By Noam Chomsky
All people who have any concern for human rights, justice and integrity
should be overjoyed by the capture of Saddam Hussein, and should
be awaiting a fair trial for him by an international tribunal.
An indictment of Saddam's atrocities would include not only his
slaughter and gassing of Kurds in 1988 but also, rather crucially,
his massacre of the Shiite rebels who might have overthrown him
At the time, Washington and its allies held the "strikingly
unanimous view (that) whatever the sins of the Iraqi leader, he
offered the West and the region a better hope for his country's
stability than did those who have suffered his repression,"
reported Alan Cowell in the New York Times.
Last December, Jack Straw, Britain's foreign secretary, released
a Dossier of Saddam's crimes drawn almost entirely from the period
of firm U.S.-British support of Saddam.
With the usual display of moral integrity, Straw's report and
Washington's reaction overlooked that support. Such practices
reflect a trap deeply rooted in the intellectual culture generally
- a trap sometimes called the doctrine of change of course, invoked
in the United States every two or three years. The content of
the doctrine is: "Yes, in the past we did some wrong things
because of innocence or inadvertence. But now that's all over,
so let's not waste any more time on this boring, stale stuff."
The doctrine is dishonest and cowardly, but it does have advantages:
it protects us from the danger of understanding what is happening
before our eyes.
For example, the Bush administration's original reason for going
to war In Iraq was to save the world from a tyrant developing
weapons of mass destruction and cultivating links to terror. Nobody
believes that now, not even Bush's speech writers.
The new reason is that we invaded Iraq to establish a democracy
there and, in fact, to democratize the whole Middle East.
Sometimes, the repetition of this democracy-building posture
reaches the level of rapturous acclaim. Last month, for example,
David Ignatius, the Washington Post commentator, described the
invasion of Iraq as "the most idealistic war in modern times"
-fought solely to bring democracy to Iraq and the region.
Ignatius was particularly impressed with Paul Wolfowitz, "the
Bush administration's idealist in chief," whom he described
as a genuine intellectual who "bleeds for (the Arab world's)
oppression and dreams of liberating it."
Maybe that helps explain Wolfowitz's career - like his strong
support for Suharto in Indonesia, one of the last century's worst
mass murderers and aggressors, when Wolfowitz was ambassador to
that country under Ronald Reagan.
As the State Department official responsible for Asian affairs
under Reagan, Wolfowitz oversaw support for the murderous dictators
Chun of South Korea and Marcos of the Philippines.
All this is irrelevant because of the convenient doctrine of
change of course. So, yes, Wolfowitz's heart bleeds for the victims
of oppression - and if the record shows the opposite, it's just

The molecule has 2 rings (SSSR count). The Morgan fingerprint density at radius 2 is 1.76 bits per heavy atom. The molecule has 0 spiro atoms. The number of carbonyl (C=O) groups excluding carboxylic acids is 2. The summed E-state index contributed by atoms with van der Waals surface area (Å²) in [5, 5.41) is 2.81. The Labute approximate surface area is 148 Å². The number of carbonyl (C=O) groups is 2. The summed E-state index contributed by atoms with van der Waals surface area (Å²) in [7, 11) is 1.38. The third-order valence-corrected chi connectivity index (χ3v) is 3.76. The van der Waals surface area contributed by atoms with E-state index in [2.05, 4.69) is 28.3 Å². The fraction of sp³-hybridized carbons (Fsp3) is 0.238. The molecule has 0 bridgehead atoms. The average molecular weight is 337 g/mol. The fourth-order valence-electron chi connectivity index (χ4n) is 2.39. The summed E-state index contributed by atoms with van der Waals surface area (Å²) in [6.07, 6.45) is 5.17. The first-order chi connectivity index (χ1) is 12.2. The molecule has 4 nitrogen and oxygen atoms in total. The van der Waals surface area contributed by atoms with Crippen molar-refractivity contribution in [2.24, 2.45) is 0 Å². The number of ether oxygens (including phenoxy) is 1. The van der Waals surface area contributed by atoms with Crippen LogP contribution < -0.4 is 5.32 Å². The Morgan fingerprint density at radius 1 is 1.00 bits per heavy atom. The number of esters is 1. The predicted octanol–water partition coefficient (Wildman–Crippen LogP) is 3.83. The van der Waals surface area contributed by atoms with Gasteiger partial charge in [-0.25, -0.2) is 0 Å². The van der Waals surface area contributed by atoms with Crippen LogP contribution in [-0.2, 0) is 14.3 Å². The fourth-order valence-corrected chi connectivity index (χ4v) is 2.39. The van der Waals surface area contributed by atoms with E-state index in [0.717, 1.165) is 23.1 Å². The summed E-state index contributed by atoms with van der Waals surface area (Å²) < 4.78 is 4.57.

that boring old stuff that we want to forget about.
One might recall another recent illustration of Wolfowitz's love
of democracy. The Turkish parliament, heeding its population's
near-unanimous opposition to war in Iraq, refused to let U.S.
forces deploy fully from Turkey. This caused absolute fury in
Wolfowitz denounced the Turkish military for failing to intervene
to overturn the decision. Turkey was listening to its people,
not taking orders from Crawford, Texas, or Washington, D.C.
The most recent chapter is Wolfowitz's "Determination and
Findings" on bidding for lavish reconstruction contracts
in Iraq. Excluded are countries where the government dared to
take the same position as the vast majority of the population.
Wolfowitz's alleged grounds are "security interests,"
which are non-existent, though the visceral hatred of democracy
is hard to miss - along with the fact that Halliburton and Bechtel
corporations will be free to "compete" with the vibrant
democracy of Uzbekistan and the Solomon Islands, but not with
leading industrial societies.
What's revealing and important to the future is that Washington's
display of contempt for democracy went side by side with a chorus
of adulation about its yearning for democracy. To be able to carry
that off is an impressive achievement, hard to mimic even in a
totalitarian state. Iraqis have some insight into this process
of conquerors and conquered.
The British created Iraq for their own interests. When they ran
that part of the world, they discussed how to set up what they
called Arab facades -weak, pliable governments, parliamentary
if possible, so long as the British effectively ruled.
Who would expect that the United States would ever permit an
independent Iraqi government to exist? Especially now that Washington
has reserved the right to set up permanent military bases there,
in the heart of the world's greatest oil-producing region, and
has imposed an economic regime that no sovereign country would
accept, putting the country's fate in the hands of Western corporations.
Throughout history, even the harshest and most shameful measures
are regularly accompanied by professions of noble intent - and
rhetoric about bestowing freedom and independence.
An honest look would only generalize Thomas Jefferson's observation
on the world situation of his day: "We believe no more in
Bonaparte's fighting merely for the liberties of the seas than
in Great Britain's fighting for the liberties of mankind. The
object is the same, to draw to themselves the power, the wealth
and the resources of other nations."